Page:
mean_wave_direction_first_swell:d

Examples

 

Mean Wave Direction Second Swell

Spectral mean wave direction computed using the second-most energetic partition of the swell spectrum The swell spectrum is obtained by only considering the components of the two-dimensional wave spectrum that are not under the influence of the local wind. Please note that we are using the meteorological convention to define directions (Read more here).

mean_wave_direction_second_swell:d

Examples

 

Mean Wave Direction Third Swell

Spectral mean wave direction computed using the third-most energetic partition of the swell spectrum. The swell spectrum is obtained by only considering the components of the two-dimensional wave spectrum that are not under the influence of the local wind. Please note that we are using the meteorological convention to define directions (Read more here).

mean_wave_direction_third_swell:d

Examples

 

Mean Wave Period

Spectral mean wave period obtained using the reciprocal integral moment of the frequency wave spectrum. The integration is performed over all theoretical frequencies up to infinity. The frequency wave spectrum is obtained by integrating the two-dimensional wave spectrum over all directions.

mean_wave_period:s

Examples

 

Mean Wave Period First Moment

Spectral mean wave period obtained using the first integral moment of the frequency wave spectrum. The integration is performed over all theoretical frequencies up to infinity. The frequency wave spectrum is obtained by integrating the two-dimensional wave spectrum over all directions.

mean_wave_period_first_moment:s

Examples

 

Mean Wave Period First Swell

Spectral mean wave period obtained using the first integral moment of the total swell frequency spectrum. The integration is performed over all theoretical frequencies up to infinity. The total swell frequency spectrum is obtained by integrating the two-dimensional wave spectrum over all directions for all wave components that are no longer under the influence of the local wind.

mean_wave_period_first_swell:s

Examples

 

Mean Wave Period Second Moment

Spectral mean wave period obtained using the second integral moment of the frequency wave spectrum. The integration is performed over all theoretical frequencies up to infinity. The frequency wave spectrum is obtained by integrating the two-dimensional wave spectrum over all directions.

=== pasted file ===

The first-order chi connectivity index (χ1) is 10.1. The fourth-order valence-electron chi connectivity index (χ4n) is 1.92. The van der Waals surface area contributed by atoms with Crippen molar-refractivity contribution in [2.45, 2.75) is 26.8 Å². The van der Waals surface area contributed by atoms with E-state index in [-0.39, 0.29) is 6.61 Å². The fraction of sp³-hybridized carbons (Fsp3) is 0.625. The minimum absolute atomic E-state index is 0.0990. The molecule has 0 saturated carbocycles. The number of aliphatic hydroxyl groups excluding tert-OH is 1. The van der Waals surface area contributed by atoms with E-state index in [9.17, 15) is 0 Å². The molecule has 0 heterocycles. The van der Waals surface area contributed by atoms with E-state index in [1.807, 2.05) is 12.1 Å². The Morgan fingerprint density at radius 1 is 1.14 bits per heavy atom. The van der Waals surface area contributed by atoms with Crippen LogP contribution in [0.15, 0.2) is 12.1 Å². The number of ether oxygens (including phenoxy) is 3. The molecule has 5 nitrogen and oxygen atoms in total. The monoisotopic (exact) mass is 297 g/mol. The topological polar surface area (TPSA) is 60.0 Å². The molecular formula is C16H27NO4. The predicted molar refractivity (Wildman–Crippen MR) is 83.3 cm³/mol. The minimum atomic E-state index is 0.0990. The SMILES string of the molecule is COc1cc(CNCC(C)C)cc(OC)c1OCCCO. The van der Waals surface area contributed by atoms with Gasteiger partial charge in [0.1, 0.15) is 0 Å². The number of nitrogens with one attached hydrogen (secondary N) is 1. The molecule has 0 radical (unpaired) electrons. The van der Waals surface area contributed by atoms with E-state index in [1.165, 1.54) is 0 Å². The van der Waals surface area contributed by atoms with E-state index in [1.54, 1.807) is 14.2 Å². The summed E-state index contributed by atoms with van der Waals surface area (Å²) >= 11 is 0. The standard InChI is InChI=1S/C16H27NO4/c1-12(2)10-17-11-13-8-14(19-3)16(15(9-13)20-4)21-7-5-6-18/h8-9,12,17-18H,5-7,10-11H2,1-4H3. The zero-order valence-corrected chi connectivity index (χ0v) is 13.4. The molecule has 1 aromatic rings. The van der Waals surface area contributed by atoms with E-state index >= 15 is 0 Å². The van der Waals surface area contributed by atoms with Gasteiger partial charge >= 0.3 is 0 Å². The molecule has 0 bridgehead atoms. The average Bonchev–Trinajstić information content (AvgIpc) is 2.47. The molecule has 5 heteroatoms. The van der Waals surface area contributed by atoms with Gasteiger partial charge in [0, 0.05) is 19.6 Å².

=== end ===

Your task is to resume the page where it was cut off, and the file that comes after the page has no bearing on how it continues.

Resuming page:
mean_wave_period_second_moment:s

Examples

 

Mean Wave Period Second Swell

Spectral mean wave period obtained using the second integral moment of the total swell frequency spectrum. The integration is performed over all theoretical frequencies up to infinity. The total swell frequency spectrum is obtained by integrating the two-dimensional wave spectrum over all directions for all wave components that are not under the influence of the local wind.

mean_wave_period_second_swell:s

Examples

 

Mean Wave Period Third Swell

Mean wave period computed using the reciprocal frequency moment of the third most energetic partition of the swell spectrum. The swell spectrum is obtained by only considering the components of the two-dimensional wave spectrum that are not under the influence of the local wind.

mean_wave_period_third_swell:s

Examples

 

Significant Height Total Swell

4 times the square root of the integral over all directions and all frequencies of the total swell spectrum. The total swell spectrum is obtained by only considering the components of the two-dimensional wave spectrum that are not under the influence of the local wind.

significant_height_total_swell:m

Examples

 

Significant Wave Height Wind Waves

4 times the square root of the integral over all directions and all frequencies of the wind waves spectrum. The wind waves spectrum is obtained by only considering the components of the two-dimensional wave spectrum that are under the influence of the local wind.

significant_height_wind_waves:m

Examples

 

Significant Wave Height First Swell